The film isn’t at the level of Welles’ best work but when your best work consists of Citizen Kane, Touch of Evil and Chimes at Midnight, you’re already so far above everyone else that there’s little left to reach for.  What the film proves is that Welles still had an eye for what was going on in film and the wittiness to tear it all down while also begging those people to give him enough money to make just one more film.

Then there is The Man Who Killed don Quixote.  Gilliam’s film had been on his mind so long it’s mentioned in my book Dark Knights and Holy Fools which was published back in 1999.  Gilliam got the money together to make the film in 2000 and had Jean Rochefort and Johnny Depp on set and then everything collapsed.  There were sound problems (a nearby military base), a catastrophic flood that destroyed the sets and a lead actor who clearly was not well enough to be sitting on a horse.  The film turned into such a legendary disaster that what was supposed to be a behind-the-scenes documentary about making the film turned into a brilliant documentary about how the film hadn’t been made, one of the few documentaries I have ever seen in the theater, Lost in La Mancha.  Yet, 17 years after seeing that in the theater, I was sitting in my seat watching the lights come up after seeing the finished film.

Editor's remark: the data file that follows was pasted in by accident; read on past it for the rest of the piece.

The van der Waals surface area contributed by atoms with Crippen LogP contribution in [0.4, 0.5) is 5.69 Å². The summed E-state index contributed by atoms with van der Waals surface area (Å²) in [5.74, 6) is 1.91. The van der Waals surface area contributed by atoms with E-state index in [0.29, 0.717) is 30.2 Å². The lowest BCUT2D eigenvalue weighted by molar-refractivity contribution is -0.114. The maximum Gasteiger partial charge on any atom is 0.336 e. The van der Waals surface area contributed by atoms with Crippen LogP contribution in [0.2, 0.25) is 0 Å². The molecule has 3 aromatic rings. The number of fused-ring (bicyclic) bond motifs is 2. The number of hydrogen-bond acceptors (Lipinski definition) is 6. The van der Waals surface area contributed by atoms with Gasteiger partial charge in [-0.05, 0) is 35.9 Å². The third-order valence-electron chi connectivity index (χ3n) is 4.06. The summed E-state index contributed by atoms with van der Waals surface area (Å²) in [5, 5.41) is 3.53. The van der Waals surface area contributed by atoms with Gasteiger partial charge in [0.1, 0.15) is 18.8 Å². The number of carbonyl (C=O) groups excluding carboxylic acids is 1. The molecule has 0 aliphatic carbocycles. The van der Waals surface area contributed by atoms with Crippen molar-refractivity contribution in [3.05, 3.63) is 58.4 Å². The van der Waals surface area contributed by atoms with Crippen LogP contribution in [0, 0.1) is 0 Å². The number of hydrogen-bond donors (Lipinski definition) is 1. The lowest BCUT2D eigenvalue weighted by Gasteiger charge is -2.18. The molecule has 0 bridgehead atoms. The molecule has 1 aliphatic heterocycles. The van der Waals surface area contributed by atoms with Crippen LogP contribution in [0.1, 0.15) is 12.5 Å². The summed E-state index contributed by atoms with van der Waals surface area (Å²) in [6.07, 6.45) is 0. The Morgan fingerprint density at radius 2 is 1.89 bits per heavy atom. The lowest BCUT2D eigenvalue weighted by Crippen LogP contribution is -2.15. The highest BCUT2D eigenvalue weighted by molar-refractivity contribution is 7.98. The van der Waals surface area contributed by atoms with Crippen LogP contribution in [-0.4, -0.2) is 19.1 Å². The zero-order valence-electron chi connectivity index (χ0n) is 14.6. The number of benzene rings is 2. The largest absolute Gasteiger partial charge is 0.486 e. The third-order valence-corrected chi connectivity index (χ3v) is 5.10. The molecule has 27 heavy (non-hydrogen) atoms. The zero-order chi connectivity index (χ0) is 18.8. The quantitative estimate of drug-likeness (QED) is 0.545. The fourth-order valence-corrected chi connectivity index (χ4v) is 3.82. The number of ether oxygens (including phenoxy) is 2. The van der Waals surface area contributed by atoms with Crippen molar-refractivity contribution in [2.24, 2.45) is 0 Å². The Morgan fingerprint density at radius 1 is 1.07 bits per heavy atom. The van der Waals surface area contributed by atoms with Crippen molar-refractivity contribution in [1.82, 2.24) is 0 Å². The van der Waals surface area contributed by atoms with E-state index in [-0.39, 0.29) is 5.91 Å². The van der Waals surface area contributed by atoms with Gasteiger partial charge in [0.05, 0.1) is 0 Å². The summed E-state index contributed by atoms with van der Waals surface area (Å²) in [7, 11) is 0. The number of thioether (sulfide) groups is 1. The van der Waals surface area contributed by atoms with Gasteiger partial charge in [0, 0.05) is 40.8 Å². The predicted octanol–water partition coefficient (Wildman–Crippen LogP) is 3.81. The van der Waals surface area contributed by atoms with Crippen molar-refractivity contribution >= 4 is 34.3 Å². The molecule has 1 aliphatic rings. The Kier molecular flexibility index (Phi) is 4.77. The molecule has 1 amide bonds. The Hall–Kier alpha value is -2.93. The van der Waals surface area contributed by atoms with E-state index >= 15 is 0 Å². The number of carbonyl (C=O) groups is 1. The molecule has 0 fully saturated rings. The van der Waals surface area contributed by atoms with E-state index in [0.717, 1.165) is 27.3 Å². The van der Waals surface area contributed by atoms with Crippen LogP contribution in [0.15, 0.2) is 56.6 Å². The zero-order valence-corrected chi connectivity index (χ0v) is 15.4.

Once again, it’s not a perfect film, but it is actually one hell of a film.  Time changed the script somewhat (in the original idea, a man is hit on the head and goes back into Don Quixote from the present while in this one, a commercial director finds the student film he made about Don Quixote, revisits the nearby Spanish town where he filmed it and finds the man he hired to play the legendary knight now believing he really is Don Quixote himself.

I don’t know that any film version of the script could have turned out better.  As a brilliant Quixote, we have Jonathan Pryce, subsumed completely into the role of a poor shoemaker who was given a taste of stardom and has fallen prey to it.  When poor Toby (played hilariously by Adam Driver) comes a-calling again, the two of them end up in the middle of an epic adventure.  Yet, this isn’t just another version of the legendary novel (yes, it really has been filmed before in films that weren’t abandoned).  What Gilliam gives us is another satirization of Hollywood.  Driver’s Toby was once a student filmmaker with dreams and actual ideas but now he’s just a hack, wasting money in Spain to film a commercial.  His boss doesn’t know or seem to care (he does care that someone tries to sleep with his wife but he seems oblivious at first that it’s Toby even though it seems pretty obvious that his wife wants to sleep with Toby) and they’re being funded by a loathsome Russian oligarch (“Just think of a toddler on a sugar rush,” Toby is told by a boss about how to deal with the Russian, “think Trump.”).

Yet, the fact that either one of these films ever got made by these directors, especially with their savage satire set directly on the hand that kept not feeding them is part of the joy.  That they are also really good gives an added pleasure to a measure of revenge that Gilliam at least can enjoy at 78, a good eight years older than Welles ever reached.